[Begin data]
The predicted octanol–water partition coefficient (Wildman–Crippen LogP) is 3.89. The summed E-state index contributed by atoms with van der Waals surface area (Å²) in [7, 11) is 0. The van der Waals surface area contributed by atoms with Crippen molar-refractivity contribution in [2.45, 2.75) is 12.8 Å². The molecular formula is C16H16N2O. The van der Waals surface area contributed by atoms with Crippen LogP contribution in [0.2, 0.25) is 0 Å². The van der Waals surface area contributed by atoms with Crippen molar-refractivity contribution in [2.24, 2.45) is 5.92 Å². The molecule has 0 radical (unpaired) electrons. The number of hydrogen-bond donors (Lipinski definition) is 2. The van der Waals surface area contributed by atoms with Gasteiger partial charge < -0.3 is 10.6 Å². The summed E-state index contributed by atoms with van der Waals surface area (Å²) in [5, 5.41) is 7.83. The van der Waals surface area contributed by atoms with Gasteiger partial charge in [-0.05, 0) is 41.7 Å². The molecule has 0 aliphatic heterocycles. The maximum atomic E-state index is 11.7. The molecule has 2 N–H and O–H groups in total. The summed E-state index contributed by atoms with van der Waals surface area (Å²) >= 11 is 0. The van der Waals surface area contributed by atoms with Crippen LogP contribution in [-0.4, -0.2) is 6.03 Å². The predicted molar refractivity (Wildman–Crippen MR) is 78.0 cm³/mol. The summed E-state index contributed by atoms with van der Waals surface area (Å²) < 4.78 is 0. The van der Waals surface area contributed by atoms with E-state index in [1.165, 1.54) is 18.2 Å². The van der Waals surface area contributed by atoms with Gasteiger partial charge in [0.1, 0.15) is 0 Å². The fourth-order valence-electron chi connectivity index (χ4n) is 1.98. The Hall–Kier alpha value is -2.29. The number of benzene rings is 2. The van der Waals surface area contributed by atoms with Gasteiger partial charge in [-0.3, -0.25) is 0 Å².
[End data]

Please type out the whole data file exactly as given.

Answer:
The predicted octanol–water partition coefficient (Wildman–Crippen LogP) is 3.89. The summed E-state index contributed by atoms with van der Waals surface area (Å²) in [7, 11) is 0. The van der Waals surface area contributed by atoms with Crippen molar-refractivity contribution in [2.45, 2.75) is 12.8 Å². The molecular formula is C16H16N2O. The van der Waals surface area contributed by atoms with Crippen LogP contribution in [0.2, 0.25) is 0 Å². The van der Waals surface area contributed by atoms with Crippen molar-refractivity contribution in [2.24, 2.45) is 5.92 Å². The molecule has 0 radical (unpaired) electrons. The number of hydrogen-bond donors (Lipinski definition) is 2. The van der Waals surface area contributed by atoms with Gasteiger partial charge < -0.3 is 10.6 Å². The summed E-state index contributed by atoms with van der Waals surface area (Å²) in [5, 5.41) is 7.83. The van der Waals surface area contributed by atoms with Gasteiger partial charge in [-0.05, 0) is 41.7 Å². The molecule has 0 aliphatic heterocycles. The maximum atomic E-state index is 11.7. The molecule has 2 N–H and O–H groups in total. The summed E-state index contributed by atoms with van der Waals surface area (Å²) >= 11 is 0. The van der Waals surface area contributed by atoms with Crippen LogP contribution in [-0.4, -0.2) is 6.03 Å². The predicted molar refractivity (Wildman–Crippen MR) is 78.0 cm³/mol. The summed E-state index contributed by atoms with van der Waals surface area (Å²) < 4.78 is 0. The van der Waals surface area contributed by atoms with E-state index in [1.165, 1.54) is 18.2 Å². The van der Waals surface area contributed by atoms with Gasteiger partial charge in [0.1, 0.15) is 0 Å². The fourth-order valence-electron chi connectivity index (χ4n) is 1.98. The Hall–Kier alpha value is -2.29. The number of benzene rings is 2. The van der Waals surface area contributed by atoms with Gasteiger partial charge in [-0.3, -0.25) is 0 Å².